8. The University shall own any registered trademark which would associate the University with the exploitation of a product or service. Notwithstanding Regulation 7, the University shall own copyright, database rights, and other unregistered rights arising from the activities of University staff in the course of their employment by the University in (a) subject matter created for the administrative or managerial purposes of the University, including advice to students other than teaching materials; (b) subject matter such as examination papers and library catalogues; and (c) any other subject matter commissioned by the University, such as special reports on its policy or management. For the purposes of this regulation, works commissioned by Cambridge University Press in the course of its business shall not be regarded as such commissioned subject matter.

Open Source arrangements.

9. Material or other subject matter that is developed in the University of which the copyright is owned by the University, including any that may fall under Regulation 8, may be released under Open Source or similar arrangements on the authority of the Head of Department in which the material is created. The Head of Department may delegate such authority within a Department without restriction. (When material is derived from material acquired under Open Source arrangements that require any distribution of derived material to be under the same arrangements, no authority to distribute need be sought.)

10. The law accords rights against exploitation of certain products by third parties to creators who organize their production; these include sound recordings, films, broadcasts, published works (in respect of their typographical arrangement) and databases (in respect of extraction and utilization of their content). These rights over products are additional to, and do not affect, copyrights and performers’ rights of the kind referred to in Regulation 7 that protect works and performances included in the products. In any case where, because the University is the investor or co-investor in such products, it acquires these rights by operation of law, the University:

  1. (a)by virtue of these regulations grants licence to these rights to each creator free of charge or other obligation; and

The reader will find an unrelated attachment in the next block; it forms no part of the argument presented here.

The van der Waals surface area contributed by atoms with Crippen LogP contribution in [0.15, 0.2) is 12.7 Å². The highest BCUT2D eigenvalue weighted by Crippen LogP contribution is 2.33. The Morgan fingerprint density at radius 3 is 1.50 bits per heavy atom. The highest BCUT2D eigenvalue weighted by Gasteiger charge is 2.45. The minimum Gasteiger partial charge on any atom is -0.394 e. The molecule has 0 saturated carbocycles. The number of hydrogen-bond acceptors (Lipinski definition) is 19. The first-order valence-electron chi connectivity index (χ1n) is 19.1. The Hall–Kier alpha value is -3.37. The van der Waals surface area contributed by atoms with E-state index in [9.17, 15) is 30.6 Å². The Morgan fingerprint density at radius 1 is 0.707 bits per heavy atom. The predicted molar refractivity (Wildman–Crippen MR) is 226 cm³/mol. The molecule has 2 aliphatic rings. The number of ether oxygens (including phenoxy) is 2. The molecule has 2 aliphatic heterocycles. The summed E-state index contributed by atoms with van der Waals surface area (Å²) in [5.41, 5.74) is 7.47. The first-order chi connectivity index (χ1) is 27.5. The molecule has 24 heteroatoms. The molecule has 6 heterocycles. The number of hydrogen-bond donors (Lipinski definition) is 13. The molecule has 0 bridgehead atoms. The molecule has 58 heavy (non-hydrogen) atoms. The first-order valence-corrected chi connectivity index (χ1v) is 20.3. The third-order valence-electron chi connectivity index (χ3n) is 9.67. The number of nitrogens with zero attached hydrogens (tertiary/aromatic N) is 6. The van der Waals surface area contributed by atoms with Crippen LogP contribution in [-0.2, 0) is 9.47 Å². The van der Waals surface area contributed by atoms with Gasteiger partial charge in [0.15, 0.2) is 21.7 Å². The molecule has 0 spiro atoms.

2. (b)undertakes, on the joint request of all who contributed to the creation of the product, to assign these rights to those persons free of charge or other obligation on the latters’ part.

11. The party initially entitled to an intellectual property right by virtue of Regulations 6–8, whether the University or a University staff member, may deal with the right by assignment, licence, waiver, or other dealing entered into before or after creation of the subject-matter of the right, so far as is permitted by law. The University may elect to assign its intellectual property rights in appropriate cases to a nominee company.

College Teaching Officers and Research Fellows.

12. The University shall require College Teaching Officers and College Research Fellows working on University research projects to agree to be bound by the regulations in the same manner as University staff or by such other terms as may be agreed in the circumstances. It shall be for the relevant College to agree with the University what share (if any) in the portion of net revenue accorded to central funds under Regulation 25 shall instead be allotted to the College.

13. It shall be the responsibility of a University staff member to ensure that visitors or other non-University employees, working on a University project for which the University staff member is named as principal investigator, do not compromise the University's intellectual property obligations to third parties with respect to that project. University staff members named as principal investigators on research grants and contracts should consider whether visitors or other non-University employees should be asked to enter into agreements in order to achieve this.


14. The entitlement to intellectual property rights in material created by a student shall rest with the student, with the following exceptions:

  1. (a)Where a student is sponsored by a third party, a condition of sponsorship may be that the sponsor may own any intellectual property developed during the period of sponsorship. Sponsored students are, therefore, advised to check the terms of their sponsorship agreement.
  2. (b)Where a student is working on a sponsored project as part of his or her coursework or research, the sponsor may own any intellectual property that the student develops. This will be specified in the research contract and the supervisor or Department should inform students if this is the case as early as possible in the admissions process and in any case prior to the start of their research.
  3. (c)Where a student is working in collaboration with others in a manner that gives rise to joint creation of intellectual property, or interdependent intellectual property, the student may be required to assign intellectual property to the University or place the results in the public domain without restriction. He or she will be treated in the same way as University staff under these regulations. If this case is likely to arise, students should be so informed at the offer of admission where practical, and in any case prior to the start of their research.

A student who believes that clause (c) above has been inappropriately applied may make an application to the University Technology Referee under Regulation 15.